Development of adolescent self-report measures from the National Longitudinal Study of Adolescent Health

J Adolesc Health. 2001 Jan;28(1):73-81. doi: 10.1016/s1054-139x(00)00155-5.


Purpose: To present a set of multi-item indicators and associated reliability estimates derived from early research with survey data from adolescents participating in the National Longitudinal Study of Adolescent Health (Add Health).

Methods: Add Health provides information on the health and health-related behaviors of a nationally representative sample of U.S. adolescents, as well as on individual-level and contextual factors that either promote young peoples' health or increase their health risk. Specifically, the 135-page in-home adolescent survey instrument includes multiple items intended to measure individual-level and social-environmental constructs relevant to adolescent health and well-being. This article details the development of a set of multi-item scales and indices from Add Health in-home adolescent survey data. These steps include identification of inconsistent responders, use of a split-halves approach to measurement validation, and use of a deductive approach in the development of scales and item composites.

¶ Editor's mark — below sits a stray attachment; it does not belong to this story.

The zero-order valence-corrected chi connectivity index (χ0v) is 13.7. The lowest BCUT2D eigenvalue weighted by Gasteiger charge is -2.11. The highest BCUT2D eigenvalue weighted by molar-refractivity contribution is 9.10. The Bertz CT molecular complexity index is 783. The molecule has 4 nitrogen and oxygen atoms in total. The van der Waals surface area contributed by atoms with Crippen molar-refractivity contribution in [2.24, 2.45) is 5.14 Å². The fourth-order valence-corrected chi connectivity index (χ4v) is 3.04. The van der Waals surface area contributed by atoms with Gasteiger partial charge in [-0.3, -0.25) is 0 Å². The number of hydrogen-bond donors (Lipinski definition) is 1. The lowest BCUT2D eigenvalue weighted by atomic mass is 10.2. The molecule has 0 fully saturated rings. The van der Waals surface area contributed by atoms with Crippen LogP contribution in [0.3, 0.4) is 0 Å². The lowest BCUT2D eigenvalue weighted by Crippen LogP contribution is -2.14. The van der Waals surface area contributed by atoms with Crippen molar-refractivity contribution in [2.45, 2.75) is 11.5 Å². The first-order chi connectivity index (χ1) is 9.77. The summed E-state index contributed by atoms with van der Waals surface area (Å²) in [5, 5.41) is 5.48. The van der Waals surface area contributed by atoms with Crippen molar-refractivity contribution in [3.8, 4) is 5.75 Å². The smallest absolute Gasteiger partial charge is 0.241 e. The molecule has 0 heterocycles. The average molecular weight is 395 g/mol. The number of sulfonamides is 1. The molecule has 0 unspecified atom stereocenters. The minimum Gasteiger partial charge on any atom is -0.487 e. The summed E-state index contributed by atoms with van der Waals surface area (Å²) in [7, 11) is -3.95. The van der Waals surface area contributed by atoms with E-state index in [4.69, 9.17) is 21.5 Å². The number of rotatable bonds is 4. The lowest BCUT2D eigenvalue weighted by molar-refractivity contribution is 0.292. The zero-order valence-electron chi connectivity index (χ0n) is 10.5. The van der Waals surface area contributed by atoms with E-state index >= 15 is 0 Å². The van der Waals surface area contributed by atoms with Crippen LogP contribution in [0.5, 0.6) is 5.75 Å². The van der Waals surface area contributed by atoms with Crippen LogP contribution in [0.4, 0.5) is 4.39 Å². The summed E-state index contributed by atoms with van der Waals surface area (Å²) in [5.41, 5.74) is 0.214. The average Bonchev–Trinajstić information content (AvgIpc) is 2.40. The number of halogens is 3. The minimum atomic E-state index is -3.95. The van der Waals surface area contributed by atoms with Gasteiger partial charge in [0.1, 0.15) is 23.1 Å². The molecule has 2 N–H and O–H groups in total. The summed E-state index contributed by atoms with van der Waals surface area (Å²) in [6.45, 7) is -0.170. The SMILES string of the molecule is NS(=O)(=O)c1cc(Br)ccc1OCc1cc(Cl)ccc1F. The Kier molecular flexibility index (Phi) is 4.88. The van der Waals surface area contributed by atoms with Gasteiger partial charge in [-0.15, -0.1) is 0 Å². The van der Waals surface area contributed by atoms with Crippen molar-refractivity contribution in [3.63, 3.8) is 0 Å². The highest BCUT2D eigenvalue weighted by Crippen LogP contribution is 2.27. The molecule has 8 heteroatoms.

Results: Estimates of internal consistency reliability suggest that many of the multi-item measures have acceptable levels of internal consistency across grade, gender, and race/ethnic groups included in this nationally representative sample of adolescents. In addition, moderate to high bivariate correlations between selected measures provide initial evidence of underlying latent constructs.

Conclusions: This article provides adolescent health researchers with a set of methodologic procedures and measures developed in early research on the Add Health core adolescent data set.

Publication types

  • Research Support, U.S. Gov't, Non-P.H.S.
  • Research Support, U.S. Gov't, P.H.S.

MeSH terms

  • Adolescent
  • Family
  • Female
  • Health Status Indicators
  • Health Surveys*
  • Humans
  • Interviews as Topic / methods
  • Longitudinal Studies
  • Male
  • Parent-Child Relations
  • Random Allocation
  • Reproducibility of Results
  • Surveys and Questionnaires*
  • United States